We may encounter difficulties in managing our growth and expanding our operations successfully.

We had 36 full-time employees as of April 30, 2020. As we continue development and pursue the potential commercialization of our product candidates, as well as function as a public company, we will need to expand our financial, development, regulatory, manufacturing, marketing and sales capabilities or contract with third parties to provide these capabilities for us. As our operations expand, we expect that we will need to manage additional relationships with various strategic partners, suppliers and other third parties. Our future financial performance and our ability to develop and commercialize our product candidates and to compete effectively will depend, in part, on our ability to manage any future growth effectively.

The terms of our Loan Agreement place restrictions on our operating and financial flexibility. If we raise additional capital through debt financing, the terms of any new debt could further restrict our ability to operate our business.

As of March 31, 2020, we have an outstanding term loan in the principal amount of $3.5 million under our Loan Agreement with SVB. The term loan is secured by a lien covering substantially all of our personal property, rights and assets, excluding intellectual property, which is subject to a negative pledge. The Loan Agreement contains customary affirmative and negative covenants and events of default applicable to us. The affirmative covenants include, among others, covenants requiring us to maintain governmental approvals, deliver certain financial reports, maintain insurance coverage and protect material intellectual property. The negative covenants include, among others, restrictions on transferring collateral, incurring additional indebtedness, engaging in mergers or acquisitions, paying cash dividends or making other distributions, making investments, creating liens, selling assets and making any payment on subordinated debt, in each case subject to certain exceptions. The restrictive covenants of the Loan Agreement could cause us to be unable to pursue business opportunities that we or our stockholders may consider beneficial. In addition, SVB could declare a default upon the occurrence of any event that it interprets as a material adverse change as defined under the Loan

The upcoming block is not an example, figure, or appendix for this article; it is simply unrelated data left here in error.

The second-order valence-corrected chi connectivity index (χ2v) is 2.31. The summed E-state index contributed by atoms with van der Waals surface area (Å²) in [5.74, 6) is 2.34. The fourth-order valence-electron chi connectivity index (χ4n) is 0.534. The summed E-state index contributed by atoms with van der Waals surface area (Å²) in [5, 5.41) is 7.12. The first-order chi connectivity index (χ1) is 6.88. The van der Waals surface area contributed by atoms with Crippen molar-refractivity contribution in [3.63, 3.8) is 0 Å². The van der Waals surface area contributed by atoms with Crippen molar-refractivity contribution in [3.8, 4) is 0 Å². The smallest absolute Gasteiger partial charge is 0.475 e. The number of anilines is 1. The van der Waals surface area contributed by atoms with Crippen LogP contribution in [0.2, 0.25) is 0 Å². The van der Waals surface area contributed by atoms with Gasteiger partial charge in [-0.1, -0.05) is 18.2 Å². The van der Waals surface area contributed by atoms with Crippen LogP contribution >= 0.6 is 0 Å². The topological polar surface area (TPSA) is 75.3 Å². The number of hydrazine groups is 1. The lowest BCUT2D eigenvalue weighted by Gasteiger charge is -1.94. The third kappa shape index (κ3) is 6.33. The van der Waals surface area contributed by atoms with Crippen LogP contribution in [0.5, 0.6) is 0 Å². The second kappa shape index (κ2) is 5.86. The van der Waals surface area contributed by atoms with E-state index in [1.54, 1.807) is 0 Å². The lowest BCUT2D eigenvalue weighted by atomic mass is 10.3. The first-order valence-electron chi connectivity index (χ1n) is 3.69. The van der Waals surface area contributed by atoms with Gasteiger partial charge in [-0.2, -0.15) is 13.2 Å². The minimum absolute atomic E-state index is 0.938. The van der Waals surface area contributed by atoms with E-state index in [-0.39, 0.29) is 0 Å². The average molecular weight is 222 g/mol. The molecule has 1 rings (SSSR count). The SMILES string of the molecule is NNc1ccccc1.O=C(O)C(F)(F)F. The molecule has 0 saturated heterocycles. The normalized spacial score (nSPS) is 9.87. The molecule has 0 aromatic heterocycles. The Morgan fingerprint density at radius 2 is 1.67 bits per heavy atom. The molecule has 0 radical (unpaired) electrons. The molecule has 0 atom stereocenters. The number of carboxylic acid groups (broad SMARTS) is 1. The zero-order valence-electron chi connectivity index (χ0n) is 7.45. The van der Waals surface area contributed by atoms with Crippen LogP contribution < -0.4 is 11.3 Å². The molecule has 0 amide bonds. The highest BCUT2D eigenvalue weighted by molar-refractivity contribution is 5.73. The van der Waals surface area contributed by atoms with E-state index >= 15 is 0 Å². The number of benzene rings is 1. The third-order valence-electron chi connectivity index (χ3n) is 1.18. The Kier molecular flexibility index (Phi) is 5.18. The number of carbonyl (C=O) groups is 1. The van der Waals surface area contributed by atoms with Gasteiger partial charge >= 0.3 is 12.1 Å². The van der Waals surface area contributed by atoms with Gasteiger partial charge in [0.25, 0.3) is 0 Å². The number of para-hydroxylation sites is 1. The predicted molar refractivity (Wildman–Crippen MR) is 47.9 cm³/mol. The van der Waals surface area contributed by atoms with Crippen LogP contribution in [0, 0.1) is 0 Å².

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Agreement. If we default under the Loan Agreement, SVB may accelerate all of our repayment obligations and take control of our pledged assets, potentially requiring us to renegotiate our agreement on terms less favorable to us or to immediately cease operations. Further, if we are liquidated, SVB’s right to repayment would be senior to the rights of the holders of our common stock to receive any proceeds from the liquidation. Any declaration by SVB of an event of default could significantly harm our business and prospects and could cause the price of our common stock to decline. If we raise any additional debt financing, the terms of such additional debt could further restrict our operating and financial flexibility.